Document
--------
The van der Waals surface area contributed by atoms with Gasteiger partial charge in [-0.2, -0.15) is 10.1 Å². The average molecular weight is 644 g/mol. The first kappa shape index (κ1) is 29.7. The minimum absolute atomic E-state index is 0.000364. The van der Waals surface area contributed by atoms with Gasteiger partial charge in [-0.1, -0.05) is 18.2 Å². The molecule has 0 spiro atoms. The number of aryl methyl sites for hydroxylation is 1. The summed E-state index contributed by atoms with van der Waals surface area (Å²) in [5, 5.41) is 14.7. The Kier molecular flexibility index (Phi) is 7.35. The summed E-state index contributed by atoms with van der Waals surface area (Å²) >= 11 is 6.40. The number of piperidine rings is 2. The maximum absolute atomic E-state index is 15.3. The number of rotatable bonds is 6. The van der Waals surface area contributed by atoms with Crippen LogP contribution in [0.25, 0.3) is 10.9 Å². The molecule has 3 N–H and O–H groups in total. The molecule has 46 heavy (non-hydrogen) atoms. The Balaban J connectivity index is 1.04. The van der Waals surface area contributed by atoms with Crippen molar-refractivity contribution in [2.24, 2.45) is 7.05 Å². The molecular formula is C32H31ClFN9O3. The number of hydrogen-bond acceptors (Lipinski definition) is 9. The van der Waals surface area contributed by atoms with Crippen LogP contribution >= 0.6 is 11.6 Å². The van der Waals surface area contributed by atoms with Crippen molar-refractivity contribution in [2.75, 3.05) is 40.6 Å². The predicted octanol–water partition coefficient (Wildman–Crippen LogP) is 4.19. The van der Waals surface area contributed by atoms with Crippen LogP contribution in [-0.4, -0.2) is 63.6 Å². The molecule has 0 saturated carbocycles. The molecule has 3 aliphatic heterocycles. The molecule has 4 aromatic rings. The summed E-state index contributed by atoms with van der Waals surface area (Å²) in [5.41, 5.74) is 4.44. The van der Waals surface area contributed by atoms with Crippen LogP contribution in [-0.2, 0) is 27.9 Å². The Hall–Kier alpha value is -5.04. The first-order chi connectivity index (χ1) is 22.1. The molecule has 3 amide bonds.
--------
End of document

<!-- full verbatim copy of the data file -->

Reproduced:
The van der Waals surface area contributed by atoms with Gasteiger partial charge in [-0.2, -0.15) is 10.1 Å². The average molecular weight is 644 g/mol. The first kappa shape index (κ1) is 29.7. The minimum absolute atomic E-state index is 0.000364. The van der Waals surface area contributed by atoms with Gasteiger partial charge in [-0.1, -0.05) is 18.2 Å². The molecule has 0 spiro atoms. The number of aryl methyl sites for hydroxylation is 1. The summed E-state index contributed by atoms with van der Waals surface area (Å²) in [5, 5.41) is 14.7. The Kier molecular flexibility index (Phi) is 7.35. The summed E-state index contributed by atoms with van der Waals surface area (Å²) >= 11 is 6.40. The number of piperidine rings is 2. The maximum absolute atomic E-state index is 15.3. The number of rotatable bonds is 6. The van der Waals surface area contributed by atoms with Crippen LogP contribution in [0.25, 0.3) is 10.9 Å². The molecule has 3 N–H and O–H groups in total. The molecule has 46 heavy (non-hydrogen) atoms. The Balaban J connectivity index is 1.04. The van der Waals surface area contributed by atoms with Crippen molar-refractivity contribution in [2.24, 2.45) is 7.05 Å². The molecular formula is C32H31ClFN9O3. The number of hydrogen-bond acceptors (Lipinski definition) is 9. The van der Waals surface area contributed by atoms with Crippen LogP contribution >= 0.6 is 11.6 Å². The van der Waals surface area contributed by atoms with Crippen molar-refractivity contribution in [2.75, 3.05) is 40.6 Å². The predicted octanol–water partition coefficient (Wildman–Crippen LogP) is 4.19. The van der Waals surface area contributed by atoms with Crippen LogP contribution in [-0.4, -0.2) is 63.6 Å². The molecule has 0 saturated carbocycles. The molecule has 3 aliphatic heterocycles. The molecule has 4 aromatic rings. The summed E-state index contributed by atoms with van der Waals surface area (Å²) in [5.41, 5.74) is 4.44. The van der Waals surface area contributed by atoms with Crippen LogP contribution in [-0.2, 0) is 27.9 Å². The Hall–Kier alpha value is -5.04. The first-order chi connectivity index (χ1) is 22.1. The molecule has 3 amide bonds.